I’m sure at some point all of us who’ve been to the Kruger National Park have been to one of the movies that most of the camps show in the evening. Generally they’re pretty entertaining and educational as well. I haven’t actually watched one for many years. Almost every time I go to the Kruger, I have the intention of watching one, but what inevitably ends up happening is that I can’t tear myself away from the romantic allure of the flames dancing in the fireplace, or long after the movie has started, I realise that I’ve been sitting at my campsite, staring through the fence and beyond the borders of the camp, dreaming of what’s out there.
When we were kids, though, walking over to the camp amphitheater on one evening of every holiday was tradition. We did it on every trip. It was a highlight for all of us, and the memory of doing this is just one of the millions of things that I love about the Kruger Park.
Pictured above is the amphitheater at Berg-en-dal Rest Camp. It was the year 1999. I was 11 years old, and I’d just been on a school tour to the Timbavati, and we’d spent one night in the Kruger, at Maroela Camp. I came home from the school tour, told the family about it, and that was it – a week later when school holidays began, we were all back in the Kruger Park for a family holiday. I’m not sure how we managed it on such short notice – perhaps there was a cancellation, but we booked the Rhino Guest House at Berg-en-dal, and off we went – 9 of us in total, if I remember correctly.
I don’t really remember too many specifics from our holiday, other than burning my finger because I stuck it into the pap (a traditional porridge in South Africa, often served as a starch side with a main meal). The only reason I remember this, probably, is because my family still choose to remind me of it these days when I’m making pap in the Kruger.
But, on the last evening, my aunt and uncle took my 2 cousins, my sister and myself to the Berg-en-dal amphitheater to watch whatever film or documentary was showing that evening, while my youngest sister, my mom and my grandmother stayed at the cottage.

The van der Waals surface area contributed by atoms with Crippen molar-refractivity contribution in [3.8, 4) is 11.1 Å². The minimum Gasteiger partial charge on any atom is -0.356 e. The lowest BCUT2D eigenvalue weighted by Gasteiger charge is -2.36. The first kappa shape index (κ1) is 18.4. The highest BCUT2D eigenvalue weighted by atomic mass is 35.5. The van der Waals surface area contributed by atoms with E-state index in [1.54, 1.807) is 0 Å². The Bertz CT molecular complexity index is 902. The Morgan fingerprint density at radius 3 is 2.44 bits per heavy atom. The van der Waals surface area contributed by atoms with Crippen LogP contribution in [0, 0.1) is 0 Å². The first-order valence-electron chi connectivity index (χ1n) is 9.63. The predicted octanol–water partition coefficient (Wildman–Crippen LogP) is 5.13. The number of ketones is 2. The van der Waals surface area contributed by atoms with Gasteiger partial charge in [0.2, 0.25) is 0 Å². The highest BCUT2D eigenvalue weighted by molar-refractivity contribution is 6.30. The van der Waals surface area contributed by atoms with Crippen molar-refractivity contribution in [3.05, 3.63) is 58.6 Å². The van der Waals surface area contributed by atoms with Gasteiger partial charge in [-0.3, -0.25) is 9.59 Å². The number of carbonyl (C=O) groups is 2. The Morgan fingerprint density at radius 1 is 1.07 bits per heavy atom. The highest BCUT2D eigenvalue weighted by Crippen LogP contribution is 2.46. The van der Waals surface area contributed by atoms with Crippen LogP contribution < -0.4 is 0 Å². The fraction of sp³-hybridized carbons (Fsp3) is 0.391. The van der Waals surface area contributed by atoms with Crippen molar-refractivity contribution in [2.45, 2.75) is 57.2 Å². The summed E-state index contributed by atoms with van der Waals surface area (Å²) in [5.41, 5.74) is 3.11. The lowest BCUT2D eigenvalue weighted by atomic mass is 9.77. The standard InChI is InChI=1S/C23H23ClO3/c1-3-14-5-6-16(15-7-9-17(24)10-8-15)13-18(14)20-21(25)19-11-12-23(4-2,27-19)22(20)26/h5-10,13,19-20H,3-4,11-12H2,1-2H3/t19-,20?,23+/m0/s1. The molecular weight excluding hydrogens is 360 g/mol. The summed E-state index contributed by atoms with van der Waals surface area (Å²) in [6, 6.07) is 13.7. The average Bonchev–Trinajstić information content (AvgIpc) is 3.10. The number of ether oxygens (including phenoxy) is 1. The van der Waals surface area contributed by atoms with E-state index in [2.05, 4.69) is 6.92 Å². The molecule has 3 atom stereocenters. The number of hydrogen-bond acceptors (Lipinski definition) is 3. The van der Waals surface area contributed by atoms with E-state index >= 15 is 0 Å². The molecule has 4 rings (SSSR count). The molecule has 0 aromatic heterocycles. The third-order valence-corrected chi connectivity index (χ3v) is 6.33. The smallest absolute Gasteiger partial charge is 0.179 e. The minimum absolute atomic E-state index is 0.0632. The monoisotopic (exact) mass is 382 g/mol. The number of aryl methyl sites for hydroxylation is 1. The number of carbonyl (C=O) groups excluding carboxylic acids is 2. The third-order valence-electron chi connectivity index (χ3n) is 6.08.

There had been some rain the evening before, and we walked along the muddy Rhino Trail which follows the fence that overlooks the Matjulu Spruit in front of Berg-en-dal. We arrived a little bit early, so I walked over to the game-sightings board in front of reception to see what animals had been spotted during the day, while the rest of my family found seats right at the back of the amphitheater for us.
While I was looking at the sightings board, I heard the movie starting. Not wanting to miss a thing, I ran across to the amphitheater and jumped onto the bottom step, hoping to make my way up to the top as quickly as possible. I never got to the top step, though – nor did I get to watch the movie.
The bottom step was sopping wet from the previous evening’s rain. My feet slipped out from under me, and in that split-second before impact that seems to last an eternity, I did everything I could to stabilise myself – all to no avail.
My face crashed into the second step, and before I even saw the blood, I knew there was trouble. My aunt, who fortunately has a medical background, was down in a second, and whisked me back to the the Rhino Guest House.
After a fairly serious cleanup attempt by my aunt, my mom and my gran, as well as a combination of what I can only assume were some fairly serious painkillers , I thought I was in the clear. In fact, I remember being most concerned about the fact that my brand new Caterpillar shoes were covered in blood. That is until I overheard the conversation taking place outside my bedroom. I just remember my aunt saying to my mom, “This is bad”.
I called for a mirror, and when I saw that the majority of my nose was now situated just below my left eye, I realised I probably wasn’t going to walk this one off. These are the steps that I landed on. I reckon my nose probably made contact with the second or third step.
Fortunately we were due to leave the next morning anyway. I woke up with 2 black eyes and a very swollen face, and I was driven straight to an Ear, Nose and Throat Specialist in my hometown of Pretoria, about 5 hours from the Kruger Park. The ENT confirmed my suspiciousness about how serious the damage was, and a week later I went in for reconstructive surgery.
Fortunately, my nose now looks just as it would have had I never fallen and smashed it, and I’ve also got quite a story to tell you guys! My nose was held in place for a few weeks by a fiberglass mould, and in retrospect, I think I have to admit that I enjoyed the attention that it brought me!
Of course, something like this could never deter me from visiting the Kruger Park or even from watching one of the documentaries in camp. The other plus-side is that I’ve learned to be extremely aware and observant of my surroundings in the Kruger Park. When you’re out there, you’re no longer in civilisation. You’re out in the wild, and you always need to have your eyes wide open! You never know what might be waiting around the corner for you – it could range from a seemingly harmless puddle of water to a leopard that’s somehow managed to get into the camp. You can never be too careful!